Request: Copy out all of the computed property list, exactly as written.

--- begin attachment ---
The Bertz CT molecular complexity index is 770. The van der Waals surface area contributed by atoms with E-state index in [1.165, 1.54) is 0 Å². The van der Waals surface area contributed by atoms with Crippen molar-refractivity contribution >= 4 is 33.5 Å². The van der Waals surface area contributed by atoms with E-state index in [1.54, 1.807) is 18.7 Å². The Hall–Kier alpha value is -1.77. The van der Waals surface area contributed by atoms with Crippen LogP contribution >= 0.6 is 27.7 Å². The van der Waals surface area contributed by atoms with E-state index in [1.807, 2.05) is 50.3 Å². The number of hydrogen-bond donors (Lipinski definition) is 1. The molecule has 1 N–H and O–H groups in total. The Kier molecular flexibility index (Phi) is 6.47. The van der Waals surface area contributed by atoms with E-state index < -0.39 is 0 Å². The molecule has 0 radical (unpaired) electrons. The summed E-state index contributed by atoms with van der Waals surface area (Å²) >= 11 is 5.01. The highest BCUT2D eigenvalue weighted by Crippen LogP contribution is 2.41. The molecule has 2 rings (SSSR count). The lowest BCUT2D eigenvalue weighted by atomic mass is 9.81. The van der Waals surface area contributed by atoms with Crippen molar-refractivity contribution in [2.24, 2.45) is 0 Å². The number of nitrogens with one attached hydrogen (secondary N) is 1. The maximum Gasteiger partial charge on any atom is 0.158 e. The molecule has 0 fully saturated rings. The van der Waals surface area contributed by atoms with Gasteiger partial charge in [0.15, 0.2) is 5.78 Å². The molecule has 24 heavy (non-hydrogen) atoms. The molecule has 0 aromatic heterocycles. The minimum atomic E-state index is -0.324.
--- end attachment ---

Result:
The Bertz CT molecular complexity index is 770. The van der Waals surface area contributed by atoms with E-state index in [1.165, 1.54) is 0 Å². The van der Waals surface area contributed by atoms with Crippen molar-refractivity contribution >= 4 is 33.5 Å². The van der Waals surface area contributed by atoms with E-state index in [1.54, 1.807) is 18.7 Å². The Hall–Kier alpha value is -1.77. The van der Waals surface area contributed by atoms with Crippen LogP contribution >= 0.6 is 27.7 Å². The van der Waals surface area contributed by atoms with E-state index in [1.807, 2.05) is 50.3 Å². The number of hydrogen-bond donors (Lipinski definition) is 1. The molecule has 1 N–H and O–H groups in total. The Kier molecular flexibility index (Phi) is 6.47. The van der Waals surface area contributed by atoms with E-state index < -0.39 is 0 Å². The molecule has 0 radical (unpaired) electrons. The summed E-state index contributed by atoms with van der Waals surface area (Å²) >= 11 is 5.01. The highest BCUT2D eigenvalue weighted by Crippen LogP contribution is 2.41. The molecule has 2 rings (SSSR count). The lowest BCUT2D eigenvalue weighted by atomic mass is 9.81. The van der Waals surface area contributed by atoms with Crippen molar-refractivity contribution in [2.24, 2.45) is 0 Å². The number of nitrogens with one attached hydrogen (secondary N) is 1. The maximum Gasteiger partial charge on any atom is 0.158 e. The molecule has 0 fully saturated rings. The van der Waals surface area contributed by atoms with Gasteiger partial charge in [0.15, 0.2) is 5.78 Å². The molecule has 24 heavy (non-hydrogen) atoms. The molecule has 0 aromatic heterocycles. The minimum atomic E-state index is -0.324.